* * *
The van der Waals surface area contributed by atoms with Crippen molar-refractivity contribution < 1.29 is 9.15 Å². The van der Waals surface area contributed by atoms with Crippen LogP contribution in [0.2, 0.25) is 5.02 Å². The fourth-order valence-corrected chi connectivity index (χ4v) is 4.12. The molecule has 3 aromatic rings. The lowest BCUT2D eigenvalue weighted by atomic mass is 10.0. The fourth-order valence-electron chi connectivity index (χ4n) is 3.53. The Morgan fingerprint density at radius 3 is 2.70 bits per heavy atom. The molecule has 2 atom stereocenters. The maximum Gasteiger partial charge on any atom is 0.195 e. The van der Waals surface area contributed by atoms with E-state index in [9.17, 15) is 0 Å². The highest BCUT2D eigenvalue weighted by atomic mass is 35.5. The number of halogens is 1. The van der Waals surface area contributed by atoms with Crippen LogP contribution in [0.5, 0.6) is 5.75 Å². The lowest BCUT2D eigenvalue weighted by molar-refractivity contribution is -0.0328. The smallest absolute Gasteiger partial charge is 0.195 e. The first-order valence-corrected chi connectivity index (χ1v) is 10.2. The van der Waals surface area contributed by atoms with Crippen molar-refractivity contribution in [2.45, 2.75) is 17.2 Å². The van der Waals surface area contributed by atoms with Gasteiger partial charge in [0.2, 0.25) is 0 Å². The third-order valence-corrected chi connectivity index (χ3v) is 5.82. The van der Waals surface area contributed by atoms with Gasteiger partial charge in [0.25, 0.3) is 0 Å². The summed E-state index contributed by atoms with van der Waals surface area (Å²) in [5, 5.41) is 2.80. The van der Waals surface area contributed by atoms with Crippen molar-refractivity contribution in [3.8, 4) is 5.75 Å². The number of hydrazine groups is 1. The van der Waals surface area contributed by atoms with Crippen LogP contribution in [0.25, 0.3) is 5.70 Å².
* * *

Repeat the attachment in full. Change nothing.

The van der Waals surface area contributed by atoms with Crippen molar-refractivity contribution < 1.29 is 9.15 Å². The van der Waals surface area contributed by atoms with Crippen LogP contribution in [0.2, 0.25) is 5.02 Å². The fourth-order valence-corrected chi connectivity index (χ4v) is 4.12. The molecule has 3 aromatic rings. The lowest BCUT2D eigenvalue weighted by atomic mass is 10.0. The fourth-order valence-electron chi connectivity index (χ4n) is 3.53. The Morgan fingerprint density at radius 3 is 2.70 bits per heavy atom. The molecule has 2 atom stereocenters. The maximum Gasteiger partial charge on any atom is 0.195 e. The van der Waals surface area contributed by atoms with E-state index in [9.17, 15) is 0 Å². The highest BCUT2D eigenvalue weighted by atomic mass is 35.5. The number of halogens is 1. The van der Waals surface area contributed by atoms with Crippen LogP contribution in [0.5, 0.6) is 5.75 Å². The lowest BCUT2D eigenvalue weighted by molar-refractivity contribution is -0.0328. The smallest absolute Gasteiger partial charge is 0.195 e. The first-order valence-corrected chi connectivity index (χ1v) is 10.2. The van der Waals surface area contributed by atoms with Crippen molar-refractivity contribution in [2.45, 2.75) is 17.2 Å². The van der Waals surface area contributed by atoms with Gasteiger partial charge in [0.2, 0.25) is 0 Å². The third-order valence-corrected chi connectivity index (χ3v) is 5.82. The van der Waals surface area contributed by atoms with Gasteiger partial charge in [0.25, 0.3) is 0 Å². The summed E-state index contributed by atoms with van der Waals surface area (Å²) in [5, 5.41) is 2.80. The van der Waals surface area contributed by atoms with Crippen molar-refractivity contribution in [3.8, 4) is 5.75 Å². The number of hydrazine groups is 1. The van der Waals surface area contributed by atoms with Crippen LogP contribution in [0.25, 0.3) is 5.70 Å².